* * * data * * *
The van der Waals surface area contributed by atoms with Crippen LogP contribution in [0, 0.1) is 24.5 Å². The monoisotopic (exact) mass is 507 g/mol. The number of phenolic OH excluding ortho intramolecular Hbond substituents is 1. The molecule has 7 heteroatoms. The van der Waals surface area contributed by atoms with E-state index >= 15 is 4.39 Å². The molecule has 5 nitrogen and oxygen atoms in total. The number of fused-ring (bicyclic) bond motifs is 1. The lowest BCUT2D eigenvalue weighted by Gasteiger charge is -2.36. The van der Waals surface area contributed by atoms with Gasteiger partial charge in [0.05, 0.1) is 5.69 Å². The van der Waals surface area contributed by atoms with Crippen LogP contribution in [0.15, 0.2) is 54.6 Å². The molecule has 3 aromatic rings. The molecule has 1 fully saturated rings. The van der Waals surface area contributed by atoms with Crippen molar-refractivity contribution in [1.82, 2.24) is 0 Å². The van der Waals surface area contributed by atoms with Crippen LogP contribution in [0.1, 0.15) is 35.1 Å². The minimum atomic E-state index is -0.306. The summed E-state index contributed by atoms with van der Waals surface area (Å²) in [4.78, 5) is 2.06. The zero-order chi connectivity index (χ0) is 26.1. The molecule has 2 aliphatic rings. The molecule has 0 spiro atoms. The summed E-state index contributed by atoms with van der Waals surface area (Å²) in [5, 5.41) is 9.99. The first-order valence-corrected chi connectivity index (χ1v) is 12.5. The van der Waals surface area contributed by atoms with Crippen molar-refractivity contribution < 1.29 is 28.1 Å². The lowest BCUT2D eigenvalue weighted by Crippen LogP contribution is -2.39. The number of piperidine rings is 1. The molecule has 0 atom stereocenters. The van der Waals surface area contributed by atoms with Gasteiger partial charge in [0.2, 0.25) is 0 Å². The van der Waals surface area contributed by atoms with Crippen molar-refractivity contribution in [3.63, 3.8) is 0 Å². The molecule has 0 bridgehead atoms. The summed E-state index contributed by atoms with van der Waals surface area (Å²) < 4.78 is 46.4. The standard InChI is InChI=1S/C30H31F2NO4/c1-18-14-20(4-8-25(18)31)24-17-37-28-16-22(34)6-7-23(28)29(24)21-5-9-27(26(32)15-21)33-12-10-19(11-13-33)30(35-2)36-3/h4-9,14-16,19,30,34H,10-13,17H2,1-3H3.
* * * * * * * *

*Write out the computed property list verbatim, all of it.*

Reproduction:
The van der Waals surface area contributed by atoms with Crippen LogP contribution in [0, 0.1) is 24.5 Å². The monoisotopic (exact) mass is 507 g/mol. The number of phenolic OH excluding ortho intramolecular Hbond substituents is 1. The molecule has 7 heteroatoms. The van der Waals surface area contributed by atoms with E-state index >= 15 is 4.39 Å². The molecule has 5 nitrogen and oxygen atoms in total. The number of fused-ring (bicyclic) bond motifs is 1. The lowest BCUT2D eigenvalue weighted by Gasteiger charge is -2.36. The van der Waals surface area contributed by atoms with Gasteiger partial charge in [0.05, 0.1) is 5.69 Å². The van der Waals surface area contributed by atoms with Crippen LogP contribution in [0.15, 0.2) is 54.6 Å². The molecule has 3 aromatic rings. The molecule has 1 fully saturated rings. The van der Waals surface area contributed by atoms with Crippen molar-refractivity contribution in [1.82, 2.24) is 0 Å². The van der Waals surface area contributed by atoms with Crippen LogP contribution in [0.1, 0.15) is 35.1 Å². The minimum atomic E-state index is -0.306. The summed E-state index contributed by atoms with van der Waals surface area (Å²) in [4.78, 5) is 2.06. The zero-order chi connectivity index (χ0) is 26.1. The molecule has 2 aliphatic rings. The molecule has 0 spiro atoms. The summed E-state index contributed by atoms with van der Waals surface area (Å²) in [5, 5.41) is 9.99. The first-order valence-corrected chi connectivity index (χ1v) is 12.5. The van der Waals surface area contributed by atoms with Crippen molar-refractivity contribution < 1.29 is 28.1 Å². The lowest BCUT2D eigenvalue weighted by Crippen LogP contribution is -2.39. The number of piperidine rings is 1. The molecule has 0 atom stereocenters. The van der Waals surface area contributed by atoms with Gasteiger partial charge in [0.2, 0.25) is 0 Å². The van der Waals surface area contributed by atoms with Crippen molar-refractivity contribution in [3.63, 3.8) is 0 Å². The molecule has 0 bridgehead atoms. The summed E-state index contributed by atoms with van der Waals surface area (Å²) < 4.78 is 46.4. The standard InChI is InChI=1S/C30H31F2NO4/c1-18-14-20(4-8-25(18)31)24-17-37-28-16-22(34)6-7-23(28)29(24)21-5-9-27(26(32)15-21)33-12-10-19(11-13-33)30(35-2)36-3/h4-9,14-16,19,30,34H,10-13,17H2,1-3H3.